neophyte

noun
neo·phyte | \ˈnē-ə-ˌfīt \

Definition of neophyte 

1 : a new convert : proselyte

3 : tyro, beginner a neophyte when it comes to computers neophytes fresh from graduate schools of business

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Did You Know?

Neophyte is hardly a new addition to the English language (it's been part of the English vocabulary since the 1300s), but it wasn't in general use before the 19th century. When it was used in a 16th-century translation of the Bible, some folks derided it as pretentious and Latinate. One critic lumped it with other "ridiculous inkhorn terms" and another went as far as to write, "Neophyte, to a bare Englishman is nothing at all." The criticisms of "neophyte" weren't entirely justified, given the word's long history in English, but it is true that "neophyte" has classical roots. It traces back through Late Latin to the Greek neophytes, meaning "newly planted or "newly converted."

Examples of neophyte in a Sentence

neophytes are assigned an experienced church member to guide them through their first year

Recent Examples on the Web

Peralta wasn’t that: This scrawny neophyte overwhelmed hitters instead with a so-so fastball and lots of guts. Si.com Staff, SI.com, "Nine Innings: The Fear-Inducing Yankees, Examining MLB's Trends and Banning the Shift," 14 May 2018 His allies are portraying her as a neophyte with a thin résumé who can’t deliver for the state. New York Times, "Dean Heller, Buffeted on Both Sides, Tries to Save His Nevada Senate Seat," 13 May 2018 His book is full of humorous anecdotes and observations calculated to keep operatic neophytes interested. Monitor Staff, The Christian Science Monitor, "10 best books of July: the Monitor's picks," 12 July 2018 Heather Budd, who curls, and whose sister curls, and also her brother, and her parents, and her grandparents, fielded several curling questions from curling neophytes alongside her fiance, Drew Harden, both from Woodville, Ontario. Chuck Culpepper, Anchorage Daily News, "Curling fan etiquette 101: Babies, yes. Music, no. Mumbling, yes. Chanting, no.," 16 Feb. 2018 However, not all 18 governors on Cox’s list were true political neophytes. Joe Garofoli, SFChronicle.com, "John Cox, California governor candidate, says business background a big boost," 9 July 2018 Alexandria Ocasio-Cortez, a 28-year-old political neophyte seemed to come out of nowhere to defeat Joe Crowley in a Democratic Congressional primary. NBC News, "Meet the Press - July 1, 2018," 1 July 2018 But sooner rather than later, a broadcast neophyte is going to make a splash. Jacob Feldman, SI.com, "Inside Australia's World Cup 2018 Streaming Fail and What It Means for the U.S.," 21 June 2018 Other party establishment figures and groups, similarly seeking to place and avoid blame, will surely return fire (and then some), ascribing the mess to a combination of missteps by electoral neophytes and overwhelmed state and national operatives. Gregory Krieg, CNN, "Democrats have more to lose in California than a few primaries," 4 June 2018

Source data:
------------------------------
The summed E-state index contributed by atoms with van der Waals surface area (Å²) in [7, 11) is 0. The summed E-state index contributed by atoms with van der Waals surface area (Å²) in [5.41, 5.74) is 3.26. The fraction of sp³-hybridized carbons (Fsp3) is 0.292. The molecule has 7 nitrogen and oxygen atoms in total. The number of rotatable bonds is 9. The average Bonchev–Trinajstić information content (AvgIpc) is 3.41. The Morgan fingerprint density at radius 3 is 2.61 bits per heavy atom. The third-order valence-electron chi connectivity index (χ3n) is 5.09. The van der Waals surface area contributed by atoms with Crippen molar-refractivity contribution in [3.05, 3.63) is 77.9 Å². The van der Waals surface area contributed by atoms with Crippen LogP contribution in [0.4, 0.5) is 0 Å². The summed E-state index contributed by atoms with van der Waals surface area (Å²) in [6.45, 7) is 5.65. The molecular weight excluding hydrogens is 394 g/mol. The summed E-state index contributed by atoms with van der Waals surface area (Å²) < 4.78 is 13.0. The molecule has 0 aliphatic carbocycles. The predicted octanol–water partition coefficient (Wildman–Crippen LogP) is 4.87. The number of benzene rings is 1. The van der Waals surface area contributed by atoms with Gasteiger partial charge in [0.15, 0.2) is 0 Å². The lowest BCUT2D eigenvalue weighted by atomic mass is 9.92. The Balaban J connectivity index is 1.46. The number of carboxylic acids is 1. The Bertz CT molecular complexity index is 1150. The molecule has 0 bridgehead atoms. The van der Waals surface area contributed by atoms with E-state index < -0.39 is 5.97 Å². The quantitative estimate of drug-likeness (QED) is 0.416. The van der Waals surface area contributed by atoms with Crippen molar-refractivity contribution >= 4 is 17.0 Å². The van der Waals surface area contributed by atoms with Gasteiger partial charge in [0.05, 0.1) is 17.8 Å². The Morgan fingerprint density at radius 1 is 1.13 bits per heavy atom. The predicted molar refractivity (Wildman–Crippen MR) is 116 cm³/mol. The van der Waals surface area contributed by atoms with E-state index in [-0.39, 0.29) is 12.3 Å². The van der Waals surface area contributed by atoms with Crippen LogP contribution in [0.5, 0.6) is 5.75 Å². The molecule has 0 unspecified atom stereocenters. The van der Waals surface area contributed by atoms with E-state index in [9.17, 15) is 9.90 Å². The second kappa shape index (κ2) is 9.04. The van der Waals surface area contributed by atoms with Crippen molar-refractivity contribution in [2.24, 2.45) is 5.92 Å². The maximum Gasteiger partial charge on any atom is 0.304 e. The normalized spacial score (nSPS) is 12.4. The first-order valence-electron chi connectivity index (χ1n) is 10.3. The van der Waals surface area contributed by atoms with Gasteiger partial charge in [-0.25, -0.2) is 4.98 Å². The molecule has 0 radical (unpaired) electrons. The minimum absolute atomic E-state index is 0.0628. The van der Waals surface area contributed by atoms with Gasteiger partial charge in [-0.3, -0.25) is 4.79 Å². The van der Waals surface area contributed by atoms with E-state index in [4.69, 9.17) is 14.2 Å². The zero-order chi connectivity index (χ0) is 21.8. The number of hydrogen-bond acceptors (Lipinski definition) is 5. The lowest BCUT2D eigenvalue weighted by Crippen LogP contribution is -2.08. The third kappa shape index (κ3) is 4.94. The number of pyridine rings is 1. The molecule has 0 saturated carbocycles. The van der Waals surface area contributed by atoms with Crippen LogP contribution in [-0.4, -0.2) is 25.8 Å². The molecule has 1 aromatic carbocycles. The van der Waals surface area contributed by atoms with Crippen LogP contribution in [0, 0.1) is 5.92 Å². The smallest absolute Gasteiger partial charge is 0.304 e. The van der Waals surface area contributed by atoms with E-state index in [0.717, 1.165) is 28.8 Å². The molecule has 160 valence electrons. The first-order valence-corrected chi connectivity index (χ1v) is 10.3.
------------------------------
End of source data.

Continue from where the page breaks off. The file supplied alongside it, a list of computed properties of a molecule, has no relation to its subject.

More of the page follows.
These example sentences are selected automatically from various online news sources to reflect current usage of the word 'neophyte.' Views expressed in the examples do not represent the opinion of Merriam-Webster or its editors. Send us feedback.

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First Known Use of neophyte

14th century, in the meaning defined at sense 1

History and Etymology for neophyte

Middle English neophite, borrowed from Late Latin neophytus, borrowed from Greek neóphytos "newly planted" (in New Testament and patristic Greek, "newly converted, new convert"), from neo- neo- + -phytos, verbal adjective of phýein "to bring forth, produce" — more at be

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Last Updated

5 Sep 2018

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Time Traveler for neophyte

The first known use of neophyte was in the 14th century

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More Definitions for neophyte

neophyte

noun

English Language Learners Definition of neophyte

: a person who has just started learning or doing something

: a person who has recently joined a religious group

neophyte

noun
neo·phyte | \ˈnē-ə-ˌfīt \

Kids Definition of neophyte

2 : a new convert

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